Only last week, the BBC uncovered video footage of a settler attack on Palestinians from Susia, a village just to the west of At-Tuwani. The video depicts three people – an old couple and their nephew – being lynched by four youths. The cameras may have helped reduce the scale of the attack.

"The settlers and army are afraid of cameras," a villager from At-Tuwani told me. "When there are no internationals – no cameras – we are not safe.."

Despite the footage, Israeli authorities appear unwilling to investigate settler violence. The Israeli newspaper Ha’aretz reports that police have already conceded that it is unlikely those filmed at Susia will be prosecuted. B’tselem‘s media spokesperson told me that no one from the neighbouring settlements has ever been charged or convicted for attacks on Palestinian villagers.

At Assira Qibliya, a village to the south of Nablus, settlers routinely set fire to crops. According to villagers I interviewed, Israeli soldiers have on occasion assisted or stood idle while settlers torched the crops.

"They set fire to our crops and [the soldiers]just stand there next to the settlers, they do nothing," a local resident named Abdullah told me. "Sometimes they shoot at our sheep and water tanks." Such claims have been back up by an investigation recently released by B’tselem.

The Israeli Army itself is also on occasion involved in attacks on Palestinian villages. Sean, a peace activist from the United States with Christian Peacemaker Teams, who lives in At-Tuwani, told me about an incident last month. "The Army came in around 1am and were here until 3am setting off flares, sound bombs and tear gas and pulling people out of their houses and IDing the men.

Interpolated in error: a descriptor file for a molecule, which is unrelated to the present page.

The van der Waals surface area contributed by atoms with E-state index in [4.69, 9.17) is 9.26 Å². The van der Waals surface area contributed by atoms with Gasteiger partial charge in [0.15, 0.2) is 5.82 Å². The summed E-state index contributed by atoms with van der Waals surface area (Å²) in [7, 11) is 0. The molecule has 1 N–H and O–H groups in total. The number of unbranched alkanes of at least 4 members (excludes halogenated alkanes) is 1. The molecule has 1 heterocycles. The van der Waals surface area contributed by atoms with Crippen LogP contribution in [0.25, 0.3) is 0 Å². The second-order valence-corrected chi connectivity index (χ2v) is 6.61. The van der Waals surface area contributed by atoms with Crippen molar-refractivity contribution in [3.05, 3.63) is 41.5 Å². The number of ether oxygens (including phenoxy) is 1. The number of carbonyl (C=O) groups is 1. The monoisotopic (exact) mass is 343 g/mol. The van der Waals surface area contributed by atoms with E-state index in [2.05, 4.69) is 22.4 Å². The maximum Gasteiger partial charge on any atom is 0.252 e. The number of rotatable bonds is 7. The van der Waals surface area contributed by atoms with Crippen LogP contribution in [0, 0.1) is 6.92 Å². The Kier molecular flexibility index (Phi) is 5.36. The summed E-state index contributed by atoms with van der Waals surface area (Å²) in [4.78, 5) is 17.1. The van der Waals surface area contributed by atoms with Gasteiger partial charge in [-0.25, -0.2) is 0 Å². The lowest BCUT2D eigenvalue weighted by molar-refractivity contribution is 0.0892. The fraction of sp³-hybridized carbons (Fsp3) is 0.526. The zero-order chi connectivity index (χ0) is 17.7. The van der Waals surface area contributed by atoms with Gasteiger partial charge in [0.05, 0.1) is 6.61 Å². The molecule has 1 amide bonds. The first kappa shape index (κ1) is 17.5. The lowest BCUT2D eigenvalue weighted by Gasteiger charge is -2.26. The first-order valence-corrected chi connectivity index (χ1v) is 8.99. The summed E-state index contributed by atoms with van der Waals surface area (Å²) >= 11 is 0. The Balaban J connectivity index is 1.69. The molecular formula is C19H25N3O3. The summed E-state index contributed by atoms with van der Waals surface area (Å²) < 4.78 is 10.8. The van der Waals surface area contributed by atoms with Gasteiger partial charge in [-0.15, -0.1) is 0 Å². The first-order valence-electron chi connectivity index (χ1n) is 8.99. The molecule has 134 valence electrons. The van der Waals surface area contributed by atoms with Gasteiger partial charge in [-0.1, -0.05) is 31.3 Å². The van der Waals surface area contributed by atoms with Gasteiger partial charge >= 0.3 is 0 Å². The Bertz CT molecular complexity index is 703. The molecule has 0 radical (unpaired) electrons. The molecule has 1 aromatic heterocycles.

"It could have just been a training exercise because they’re known to do training exercises in live villages like that. But the families they targeted for specific harassment are organisers for this area. It seemed to be thought out, it wasn’t just random. The village and villages around it have been organised for a few years to resist the Occupation non-violently. For example, the road was blocked to Yatta [the nearest major Palestinian town]so they got all the people together and the media [to try to force the Israeli Army to reopen the road]."

In all the villages I visited the one common feature was the constant sense of insecurity, something Jamal constantly pointed out during our conversation. "Life is very difficult and I am always worried that one of my children will wander near the settlement and I will never seem them again."

For the past two months Mustafa Qadri has reported for from Israel and the Occupied Palestinian
, documenting the human cost of the conflict for ordinary
Israelis and Palestinians.

Launched in 2004, New Matilda is one of Australia's oldest online independent publications. It's focus is on investigative journalism and analysis, with occasional smart arsery thrown in for reasons of sanity. New Matilda is owned and edited by Walkley Award and Human Rights Award winning journalist Chris Graham.